Tuesday, June 20, 2006

Survival Romance

I love a challenge. I won't say that I invariably take a dare,
but if someone tells me something can't be done...
I like to prove them wrong.

The impossible equation in Isaac Asimov's THE GODS THEMSELVES
was one of the premises that made that book so very
memorable for me.

Anyway, one beautiful spring Saturday in 2004,
I was sitting at a booksigning beside Kathleen Nance.
The booksigning was at a Library, and almost no members of
the public came. So Kathleen and I started talking about writing
and our then-current projects.

I was having trouble deciding whether my alien couple ought to
be marooned on Earth (for the fun of having an alien heroine
experience Earth) or on a planet in outer space that had been
mentioned in FORCED MATE.

Kathleen cautioned me how very hard it was to write about a
couple who were stranded on a desert/deserted/even jungle island.
This was before LOST (which I never did get around to seeing.)

That was a challenge. If it weren't a cliche--not to mention a gender switch--
I'd say it was a red flag to a bull.

Once I started research on Tracking, Wilderness survival, extreme camping
etc, I found plenty of physical and emotional challenges to keep my
hero and heroine busy, interesting, and at each others' throats.

(Not quite literally. My aliens aren't alien vampires.)

Best wishes,


Rowena Cherry
author of alien djinn romances
chess themed romances

Now... a survival themed romance


Jacqueline Lichtenberg said...


Thank you for inviting me to this very interesting blog.

The very essence of Adventure is the extraction of an individual who has come to depend on his/her local support-structure (culture, technology, friendships, family, safe-home) into an environment where all the rules are different.

When I was a child, my mother brought me (from the adult library) a book about a young man who got kidnapped and escaped only to find himself lost in the Sahara.

And since I've read and been affected by a number of similar books.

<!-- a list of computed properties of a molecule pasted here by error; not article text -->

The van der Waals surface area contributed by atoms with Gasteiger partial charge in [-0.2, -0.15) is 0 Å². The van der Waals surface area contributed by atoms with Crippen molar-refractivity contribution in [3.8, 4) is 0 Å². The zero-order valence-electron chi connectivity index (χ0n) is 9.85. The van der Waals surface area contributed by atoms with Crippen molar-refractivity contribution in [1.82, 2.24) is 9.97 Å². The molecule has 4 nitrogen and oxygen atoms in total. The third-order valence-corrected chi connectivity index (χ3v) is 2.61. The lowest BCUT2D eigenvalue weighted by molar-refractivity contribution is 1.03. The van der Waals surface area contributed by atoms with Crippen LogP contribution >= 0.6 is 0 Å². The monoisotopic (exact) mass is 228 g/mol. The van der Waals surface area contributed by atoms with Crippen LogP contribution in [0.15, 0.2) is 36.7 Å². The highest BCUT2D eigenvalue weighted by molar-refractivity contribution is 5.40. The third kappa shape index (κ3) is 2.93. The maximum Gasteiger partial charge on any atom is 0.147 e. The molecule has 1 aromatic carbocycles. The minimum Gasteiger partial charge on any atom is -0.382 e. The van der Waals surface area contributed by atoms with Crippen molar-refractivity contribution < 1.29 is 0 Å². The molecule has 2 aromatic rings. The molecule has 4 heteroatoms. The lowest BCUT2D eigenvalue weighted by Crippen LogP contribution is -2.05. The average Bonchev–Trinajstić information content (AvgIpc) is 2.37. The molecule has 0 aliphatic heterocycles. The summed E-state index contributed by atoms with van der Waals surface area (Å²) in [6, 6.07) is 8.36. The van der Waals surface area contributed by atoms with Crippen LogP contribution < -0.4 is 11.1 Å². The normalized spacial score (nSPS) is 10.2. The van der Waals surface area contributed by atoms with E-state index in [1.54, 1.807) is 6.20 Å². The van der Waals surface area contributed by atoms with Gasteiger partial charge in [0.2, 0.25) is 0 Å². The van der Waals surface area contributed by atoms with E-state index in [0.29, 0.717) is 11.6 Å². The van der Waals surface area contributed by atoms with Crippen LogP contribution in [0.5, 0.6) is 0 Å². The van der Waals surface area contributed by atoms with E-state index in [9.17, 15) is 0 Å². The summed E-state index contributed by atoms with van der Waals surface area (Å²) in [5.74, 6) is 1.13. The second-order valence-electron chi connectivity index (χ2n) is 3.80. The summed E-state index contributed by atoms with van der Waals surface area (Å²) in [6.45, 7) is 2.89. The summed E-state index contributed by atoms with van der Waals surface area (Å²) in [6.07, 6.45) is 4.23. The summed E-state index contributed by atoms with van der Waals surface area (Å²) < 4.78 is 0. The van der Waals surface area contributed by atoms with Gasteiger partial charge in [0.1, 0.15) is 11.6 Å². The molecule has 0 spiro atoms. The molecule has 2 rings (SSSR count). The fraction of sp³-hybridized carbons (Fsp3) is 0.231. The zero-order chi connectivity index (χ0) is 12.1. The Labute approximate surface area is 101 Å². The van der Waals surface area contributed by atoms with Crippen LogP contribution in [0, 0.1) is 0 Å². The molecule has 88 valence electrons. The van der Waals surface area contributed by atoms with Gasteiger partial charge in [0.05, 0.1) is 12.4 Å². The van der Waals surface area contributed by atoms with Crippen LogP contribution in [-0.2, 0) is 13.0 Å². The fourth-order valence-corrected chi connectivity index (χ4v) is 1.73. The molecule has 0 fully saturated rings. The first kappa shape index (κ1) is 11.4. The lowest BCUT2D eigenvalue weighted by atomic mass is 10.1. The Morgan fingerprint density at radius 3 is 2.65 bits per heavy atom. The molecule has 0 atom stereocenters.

The key to survival, the lesson of the loner cast adrift in the wilderness, is always that you can't do it all by yourself.

You learn the very definition of "wealth" -- it is the knife it took you 3 days to make from some flint it took a month to find. It is the wooden bowl it took a week to carve. It is the bones and sinews of the animal it took 3 months to learn to trap.

Wealth is your capital investment in survival.

And the biggest, most irreplaceable capital investment of all is -- relationships.

There are friendships, alliances, adversaries, protectors, and so on -- but the biggest capital investment of all is the love you pour into your soul-mate.

Three weeks alone in the wilderness can equivalent to 30 years of living together in a suburban house -- you get that close, that far inside, and that dependent on another person just that quickly.

I've just read (and intend to review in my Monthly Aspectarian column) The King Imperiled by Deborah Chester (an ACE Fantasy).

It's not actually a "Survival Romance" -- but it has one plot thread that illustrates how activation of basic survival mechanisms in a human being can cause a lover's bond to form quicker than any other influence.

In "The King Imperiled" a Princess Royal (eldest child but not heir to the throne) has magical talent and is in training to use it. In the previous book, she had been kidnapped and magically molested so she is now obsessed with a magical quest.

She is dismissed from her school, and in defiance she reaches out for help from a legendary man of the distant past -- and instead gets a demon masquerading as the man she wanted.

Deborah Chester portrays the psychological state of a virgin being seduced by what she thinks is her one-true-love with chilling accuracy.

And she brings the young woman to her senses with an inevitable plausibility that I could only admire.

This sub-plot of this very complicated middle of a trilogy illustrates the psychological realities of how certain mental barriers go down under the twin assaults of an urgent inner need and an external threat -- coupled to being cut off from all human support.

I think you will find "Survival Romance" pervades many other sub-genres, and is almost always coupled to Intimate Adventure.

Have you read about Intimate Adventure at

That page needs an update this July -- for Jean Lorrah and I have discovered that Intimate Adventure actually is not a genre at all - but a plot archetype that has never before been identified.

That's exciting because I've been working on this theory for decades!


Rowena Cherry said...


Wow! Fascinating thoughts. You know, you ought to cut and paste this and post it on the blog as a Post.


Rowena Cherry said...

Trying out the new photo!